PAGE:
Lightnings rent the walls between worlds. The tower shuddered. Buffy turned away from Dawn and ran to the end of the platform. She leapt into the roiling distortion in the air. For the portal to close, the blood must stop: Summers blood; her blood, not Dawn's blood. Buffy fell into light. Crackling energies ripped her molecules apart. There was nothing but white.
An eternity later, she hit something solid.
She opened her eyes to dim yellow light, a metal gantry, a railing, amber-coloured walls, and white double doors. She staggered to her feet. I'm supposed to be dead. Why aren't I dead? Or maybe I am dead, and this is hell.
"Doesn't look like a hell dimension," she muttered. Though appearances could be deceptive, as she already knew. When she'd run away to LA, the hell dimension she'd been trapped in had been all chez-industrial. But this felt warmer, not just in temperature but in ambiance.
She whirled. The person who had spoken stood behind a giant toadstool built by a mad scientist; it had knobs and dials and glowed with an eerie blue-green light. It was joined to the ceiling by a glass column, glowing white. Maybe he was a mad scientist himself, but she didn't think they wore suits.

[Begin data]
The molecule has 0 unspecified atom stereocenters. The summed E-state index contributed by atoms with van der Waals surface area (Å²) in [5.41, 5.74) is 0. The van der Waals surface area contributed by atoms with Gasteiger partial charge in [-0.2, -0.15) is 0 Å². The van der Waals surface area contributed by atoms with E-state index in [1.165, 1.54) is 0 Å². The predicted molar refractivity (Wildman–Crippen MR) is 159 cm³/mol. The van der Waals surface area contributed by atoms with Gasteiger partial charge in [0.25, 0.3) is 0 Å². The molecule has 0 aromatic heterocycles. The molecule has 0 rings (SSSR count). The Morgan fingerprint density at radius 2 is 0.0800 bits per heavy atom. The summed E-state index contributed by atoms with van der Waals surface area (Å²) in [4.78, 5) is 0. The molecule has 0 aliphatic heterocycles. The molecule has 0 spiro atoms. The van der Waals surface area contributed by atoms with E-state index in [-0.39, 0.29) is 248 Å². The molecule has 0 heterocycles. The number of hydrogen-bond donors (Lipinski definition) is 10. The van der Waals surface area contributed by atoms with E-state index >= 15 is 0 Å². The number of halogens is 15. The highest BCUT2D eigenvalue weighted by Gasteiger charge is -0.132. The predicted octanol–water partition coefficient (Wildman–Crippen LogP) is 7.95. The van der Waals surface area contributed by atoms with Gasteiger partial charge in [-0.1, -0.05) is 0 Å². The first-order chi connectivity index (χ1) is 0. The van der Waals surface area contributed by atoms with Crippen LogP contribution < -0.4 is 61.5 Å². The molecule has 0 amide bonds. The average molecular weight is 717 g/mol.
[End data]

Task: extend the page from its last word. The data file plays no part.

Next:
"You certainly don't look like a demon."
"What? Of course I don't look like a demon. How did you get into my TARDIS?"
"Fell through a dimensional portal?"
"Really?" His eyes brightened, like Giles when he saw a rare book. Maybe she thought of Giles because the guy was British too. Never see Giles again. Never see Dawn again. Worth it if she'd saved the world, but had she? If she was alive, maybe she hadn't.
The man peered at a screen. "Very interesting... Of course, the crack in the void... dimensional barriers are weak, I knew that already... perturbations in the vortex, but that doesn't explain..." He straightened abruptly.
"I can't send you back. That would crack reality like an egg."
"That's what I was trying to prevent."
"Good for you!" He grinned. "You succeeded."
"How do you know?" She didn't want wishful thinking, not if the apocalypse hadn't actually been averted.
He quirked a smile. "Reality's still here."
"Good point." A weight lifted off her mind. She'd done it. She really had done it. The world wasn't ending. This time.
He held out his hand. "Hello! I'm the Doctor."
She shook hands. His grip was firm and friendly, but there was something about him that made Buffy shiver. "You sure you aren't some sort of demon? I mean, 'the Doctor' isn't exactly a name, is it?"
He raised one eyebrow. "Only demons use titles?"
"No, of course not, but people have names to go with them."
Buffy rolled her eyes. "Yeah, right."
"John Smith is a perfectly good name."
"A perfectly good alias."